CURRENT TRENDS IN SUPERHEROHOOD
by MÖRTEN PEDERSEN
"Captain Whizz beheld, in one of his many technological technical gadgets, the approach of his arch-nemesis Commander Bloodspray who had sky blue eyes like the sea. Sneering, Captain Whizz unsheathed his death-probe-stick, dudgeoned already with blood. Then Captain Whizz said, very impressively, "In the name of all that is just and righteous may you feel the vengeance of my probe stick on this sacred night". Commander Bloodthing laughed mockingly, looking quite evil. Time would tell..."
The above excerpt, from Kerp Titchener's "The Wonder of Whizz" is part of a current attempt to re-invigorate the traditional superhero novel. A symptom of this trend is the recent collaboration between Date Morson and Tetty Whelmes, in which the morphogenic character of Tumbleman appears. Tumbleman is a former member of the Kirov Ballet who, having been affected by the Chernobyl fallout, gains the unlikely ability to pirouette and tumble at speeds in excess of 60 mph. This talent is put to use in various intriguing ways, chief amongst which is aiding the Eurasian peasants in the Urals in their zinc prospecting by pirouetting at such speed as to bore a hole in the mountainside.
"Perestroika Tumbleman" and "Tumble! Tumble! Tumble!" have been criticised for their dismissive characterisation of women as mere aides and votaries to a main male character. Mindful of these comments Tetty Whelmes is about to publish what she hopes will be the novel to redress this balance while at the same time trying to find a milieu and structure that is more in keeping with the reality of women's lives as she sees it.
"Mrs Tate : Excellent Juggler" finds the modern woman in a humble domestic setting, constrained by social power relations but finding her salvation from banality in her extra-special talent. After accidentally drinking a domestic cleaning product Mrs Tate finds she can juggle with extraordinary proficiency. A mysterious qualification to this talent is that she can only juggle prime numbers of given objects. In the exhilarating finale Mrs. Tate takes on Gorfo The Invincible in an interstellar juggling contest in which the competitors are challenged to juggle as many American Presidents as they can.
"Gorzo, with ten hands, had eight hands more than what Mrs. Tate had, which was but two. But what he didn't have was her female intuition,dental brace and womanly charm. Mrs Tate may not have been very beautiful on the outside etc. but that wasn't the be-all-and-end-all because she could juggle any number of articles as long as that number was not divisible by any number other than itself and one.."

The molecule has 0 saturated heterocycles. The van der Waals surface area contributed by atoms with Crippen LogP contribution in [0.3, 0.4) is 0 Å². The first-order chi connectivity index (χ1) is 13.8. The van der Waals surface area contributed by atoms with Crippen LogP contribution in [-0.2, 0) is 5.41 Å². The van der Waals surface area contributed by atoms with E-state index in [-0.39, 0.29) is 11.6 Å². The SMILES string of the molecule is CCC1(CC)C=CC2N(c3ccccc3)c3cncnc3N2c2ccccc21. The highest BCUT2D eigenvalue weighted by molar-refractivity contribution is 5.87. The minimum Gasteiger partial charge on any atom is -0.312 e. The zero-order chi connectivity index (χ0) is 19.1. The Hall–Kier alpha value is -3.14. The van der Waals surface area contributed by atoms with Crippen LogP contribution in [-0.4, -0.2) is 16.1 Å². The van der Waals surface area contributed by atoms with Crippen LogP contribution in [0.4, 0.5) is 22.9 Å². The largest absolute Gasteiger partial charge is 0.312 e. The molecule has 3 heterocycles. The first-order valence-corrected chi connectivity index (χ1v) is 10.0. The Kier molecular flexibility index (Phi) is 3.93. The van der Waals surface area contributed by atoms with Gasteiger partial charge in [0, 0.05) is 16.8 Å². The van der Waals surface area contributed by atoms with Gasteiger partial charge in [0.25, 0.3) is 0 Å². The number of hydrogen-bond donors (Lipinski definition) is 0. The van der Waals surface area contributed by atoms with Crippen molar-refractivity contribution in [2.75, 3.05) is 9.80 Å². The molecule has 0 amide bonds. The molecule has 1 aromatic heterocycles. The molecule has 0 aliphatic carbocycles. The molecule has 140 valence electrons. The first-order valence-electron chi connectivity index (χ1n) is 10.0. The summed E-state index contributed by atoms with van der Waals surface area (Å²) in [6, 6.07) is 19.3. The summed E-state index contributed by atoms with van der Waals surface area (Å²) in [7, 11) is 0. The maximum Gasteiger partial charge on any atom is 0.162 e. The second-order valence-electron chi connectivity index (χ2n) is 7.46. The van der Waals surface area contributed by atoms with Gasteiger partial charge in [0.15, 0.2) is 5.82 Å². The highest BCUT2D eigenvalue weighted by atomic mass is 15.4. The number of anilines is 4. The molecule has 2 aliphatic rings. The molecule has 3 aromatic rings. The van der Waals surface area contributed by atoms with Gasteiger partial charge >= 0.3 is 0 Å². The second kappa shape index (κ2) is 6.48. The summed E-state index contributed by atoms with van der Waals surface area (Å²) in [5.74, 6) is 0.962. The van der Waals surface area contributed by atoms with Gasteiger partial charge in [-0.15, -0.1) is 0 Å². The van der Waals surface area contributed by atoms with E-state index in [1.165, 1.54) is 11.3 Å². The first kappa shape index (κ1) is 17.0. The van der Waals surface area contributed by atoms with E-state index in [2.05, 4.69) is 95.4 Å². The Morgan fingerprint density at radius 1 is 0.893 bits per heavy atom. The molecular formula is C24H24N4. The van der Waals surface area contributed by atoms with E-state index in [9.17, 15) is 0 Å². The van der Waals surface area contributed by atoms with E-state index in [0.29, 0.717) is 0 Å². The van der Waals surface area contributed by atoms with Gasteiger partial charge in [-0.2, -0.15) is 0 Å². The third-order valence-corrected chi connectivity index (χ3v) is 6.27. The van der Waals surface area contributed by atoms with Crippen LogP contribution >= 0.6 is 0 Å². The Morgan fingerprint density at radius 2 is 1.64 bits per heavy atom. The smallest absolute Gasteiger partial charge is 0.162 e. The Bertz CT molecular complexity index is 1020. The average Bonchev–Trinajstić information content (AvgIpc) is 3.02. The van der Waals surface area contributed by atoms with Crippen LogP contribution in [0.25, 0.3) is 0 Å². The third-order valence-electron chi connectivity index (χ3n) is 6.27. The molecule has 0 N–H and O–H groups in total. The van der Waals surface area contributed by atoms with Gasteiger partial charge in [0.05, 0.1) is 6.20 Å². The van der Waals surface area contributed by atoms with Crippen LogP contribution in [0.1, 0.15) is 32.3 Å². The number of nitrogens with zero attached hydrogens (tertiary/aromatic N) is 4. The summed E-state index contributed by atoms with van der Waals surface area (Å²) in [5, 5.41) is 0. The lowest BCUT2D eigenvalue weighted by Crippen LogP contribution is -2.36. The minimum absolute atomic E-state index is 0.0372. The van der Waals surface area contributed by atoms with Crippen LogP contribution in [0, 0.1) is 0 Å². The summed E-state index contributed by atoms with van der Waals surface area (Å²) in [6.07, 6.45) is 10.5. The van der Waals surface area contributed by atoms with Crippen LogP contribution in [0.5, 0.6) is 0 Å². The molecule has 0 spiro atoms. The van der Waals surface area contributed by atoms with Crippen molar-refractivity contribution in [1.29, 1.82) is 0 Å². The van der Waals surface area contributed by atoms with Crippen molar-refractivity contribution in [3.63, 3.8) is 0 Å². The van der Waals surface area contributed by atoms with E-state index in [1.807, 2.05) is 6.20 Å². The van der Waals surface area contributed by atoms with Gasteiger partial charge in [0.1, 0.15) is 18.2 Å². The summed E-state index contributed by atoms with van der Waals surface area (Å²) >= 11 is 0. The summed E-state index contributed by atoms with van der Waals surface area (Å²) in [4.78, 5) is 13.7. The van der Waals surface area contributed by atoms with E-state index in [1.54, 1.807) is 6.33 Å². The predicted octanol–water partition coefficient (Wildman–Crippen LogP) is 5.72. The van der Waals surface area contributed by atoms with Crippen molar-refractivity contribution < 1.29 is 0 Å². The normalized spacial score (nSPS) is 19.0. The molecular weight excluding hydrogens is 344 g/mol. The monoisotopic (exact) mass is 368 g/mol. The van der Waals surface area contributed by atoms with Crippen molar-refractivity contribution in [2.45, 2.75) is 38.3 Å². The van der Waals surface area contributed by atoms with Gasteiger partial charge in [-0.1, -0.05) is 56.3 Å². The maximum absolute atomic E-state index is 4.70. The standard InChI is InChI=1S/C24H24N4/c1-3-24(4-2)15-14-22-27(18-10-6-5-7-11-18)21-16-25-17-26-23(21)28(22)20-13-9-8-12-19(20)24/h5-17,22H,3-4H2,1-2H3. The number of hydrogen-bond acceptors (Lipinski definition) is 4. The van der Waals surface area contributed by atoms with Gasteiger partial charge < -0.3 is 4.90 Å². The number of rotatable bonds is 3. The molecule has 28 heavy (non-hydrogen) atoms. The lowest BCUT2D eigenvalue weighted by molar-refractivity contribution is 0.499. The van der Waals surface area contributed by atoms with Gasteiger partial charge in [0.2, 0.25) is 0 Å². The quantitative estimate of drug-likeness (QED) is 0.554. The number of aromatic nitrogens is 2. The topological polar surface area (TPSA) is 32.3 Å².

In a beautiful resolution Mrs Tate's husband - a former mathematician who renounced his profession and took up alcoholism when one of his equations crippled a ten year old boy - finds redemption when he proves that 223,793 is a prime number and helps his wife to win the contest and save the planet. By virtue of an unexplained associative reaction the crippled child, now 38, finds perfect health and goes on to become the renowned middle distance runner Seb Coe.
This synthesis of logic and fantasy has always proved a potent attraction for superherodom: who can forget Low-Junction Girl and her ability to melt at low temperatures?. Or Trigonometry Boy and his ability to contort his body into any shape whose vertices add up to 180Š ?. Unfortunately he was forced to retire when he ruptured his hypotenuse whilst trying to verify the cosine rule.
Not all superheroes are similarly fated to meet with misfortune. The memory persists of Fack Almsby's creation " Pete Brans - Lord of Fauna" who, having gargled his streptococcus throat with plutonium, gains the ability to magnetically attract microscopic herbaceous life to his teeth and thereby save it from extinction. Though beset with tooth decay, Pete Brans goes on to live forever, blossoming for one season in every year.
Those superheroes devised with an eye to verisimilitude have been rather less successful.
Nat Gorling's contribution to the genre "Beige Cummins and his Modified Height" has hardly broken any bestseller records concerning, as it does, a man who can vary his height from 5 7' to 5 9' whilst maintaining his humility. And whither Poppy Cobbler?, the piebald chihuahua who can mend working men's shoes with commendable alacrity whilst also playing his part in the French resistance.
This last work points to a sub-genre within the heroic novel form : that of the animal-as-savant conceit. The seminal work in this field was the Cold War epic "Hook, Line & Llama" about Corky, the eponymous Llama who overhears a politburo meeting whilst grazing in a window box at the Kremlin. Using her limited Russian, Corky reaches the conclusion that a nuclear strike from the Russians is imminent. Corky thus sets about a subterfuge to prevent them and to this end she invites all of the Russians to Trabolgan Adventure Centre for a weekend. That weekend, with the country empty, Corky travels its length and breadth hiding things in obscure places so as to disrupt all Russian plans. Unfortunately Corky mistakenly hides herself under the triple-word-score on a scrabble board and is never seen again.
It is to be hoped that a similar fate does not await the superhero novel, performing, as it does, an essential function in motivating people to greater achievements. It is evident that a great amount of despair informs that outlook and demeanour of the common man these days and it is through the benevolence of the superhero novel that we learn that, if only we can find the right bottle of radioactive detergent, we too can develop our potential.